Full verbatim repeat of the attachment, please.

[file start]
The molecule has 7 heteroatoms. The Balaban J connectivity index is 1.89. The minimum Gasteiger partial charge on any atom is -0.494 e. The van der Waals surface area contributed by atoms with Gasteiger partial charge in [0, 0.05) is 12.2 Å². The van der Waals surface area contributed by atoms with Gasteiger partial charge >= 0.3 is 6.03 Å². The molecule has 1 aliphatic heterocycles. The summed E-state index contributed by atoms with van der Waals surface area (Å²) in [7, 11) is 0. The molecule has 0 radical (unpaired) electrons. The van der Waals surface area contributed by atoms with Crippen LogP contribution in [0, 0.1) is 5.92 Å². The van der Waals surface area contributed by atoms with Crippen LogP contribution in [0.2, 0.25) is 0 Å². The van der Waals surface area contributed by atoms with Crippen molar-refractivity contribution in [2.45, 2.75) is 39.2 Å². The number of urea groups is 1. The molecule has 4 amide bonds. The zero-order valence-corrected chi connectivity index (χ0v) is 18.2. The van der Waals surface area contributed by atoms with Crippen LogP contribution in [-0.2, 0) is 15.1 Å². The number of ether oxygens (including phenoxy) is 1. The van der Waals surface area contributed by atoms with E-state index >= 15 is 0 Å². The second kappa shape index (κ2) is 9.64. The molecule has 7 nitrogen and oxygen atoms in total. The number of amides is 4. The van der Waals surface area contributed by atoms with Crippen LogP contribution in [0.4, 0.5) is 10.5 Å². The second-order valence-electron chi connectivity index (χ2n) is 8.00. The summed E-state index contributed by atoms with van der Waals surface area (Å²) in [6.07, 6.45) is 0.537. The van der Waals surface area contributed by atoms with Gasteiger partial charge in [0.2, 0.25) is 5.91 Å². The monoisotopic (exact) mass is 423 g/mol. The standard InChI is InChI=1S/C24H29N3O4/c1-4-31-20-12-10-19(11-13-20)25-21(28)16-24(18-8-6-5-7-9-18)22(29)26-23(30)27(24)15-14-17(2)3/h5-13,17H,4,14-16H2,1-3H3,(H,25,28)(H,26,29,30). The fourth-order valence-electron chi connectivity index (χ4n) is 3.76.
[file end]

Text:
The molecule has 7 heteroatoms. The Balaban J connectivity index is 1.89. The minimum Gasteiger partial charge on any atom is -0.494 e. The van der Waals surface area contributed by atoms with Gasteiger partial charge in [0, 0.05) is 12.2 Å². The van der Waals surface area contributed by atoms with Gasteiger partial charge >= 0.3 is 6.03 Å². The molecule has 1 aliphatic heterocycles. The summed E-state index contributed by atoms with van der Waals surface area (Å²) in [7, 11) is 0. The molecule has 0 radical (unpaired) electrons. The van der Waals surface area contributed by atoms with Crippen LogP contribution in [0, 0.1) is 5.92 Å². The van der Waals surface area contributed by atoms with Crippen LogP contribution in [0.2, 0.25) is 0 Å². The van der Waals surface area contributed by atoms with Crippen molar-refractivity contribution in [2.45, 2.75) is 39.2 Å². The number of urea groups is 1. The molecule has 4 amide bonds. The zero-order valence-corrected chi connectivity index (χ0v) is 18.2. The van der Waals surface area contributed by atoms with Crippen LogP contribution in [-0.2, 0) is 15.1 Å². The number of ether oxygens (including phenoxy) is 1. The van der Waals surface area contributed by atoms with E-state index >= 15 is 0 Å². The second kappa shape index (κ2) is 9.64. The molecule has 7 nitrogen and oxygen atoms in total. The number of amides is 4. The van der Waals surface area contributed by atoms with Crippen LogP contribution in [0.4, 0.5) is 10.5 Å². The second-order valence-electron chi connectivity index (χ2n) is 8.00. The summed E-state index contributed by atoms with van der Waals surface area (Å²) in [6.07, 6.45) is 0.537. The van der Waals surface area contributed by atoms with Gasteiger partial charge in [0.2, 0.25) is 5.91 Å². The monoisotopic (exact) mass is 423 g/mol. The standard InChI is InChI=1S/C24H29N3O4/c1-4-31-20-12-10-19(11-13-20)25-21(28)16-24(18-8-6-5-7-9-18)22(29)26-23(30)27(24)15-14-17(2)3/h5-13,17H,4,14-16H2,1-3H3,(H,25,28)(H,26,29,30). The fourth-order valence-electron chi connectivity index (χ4n) is 3.76.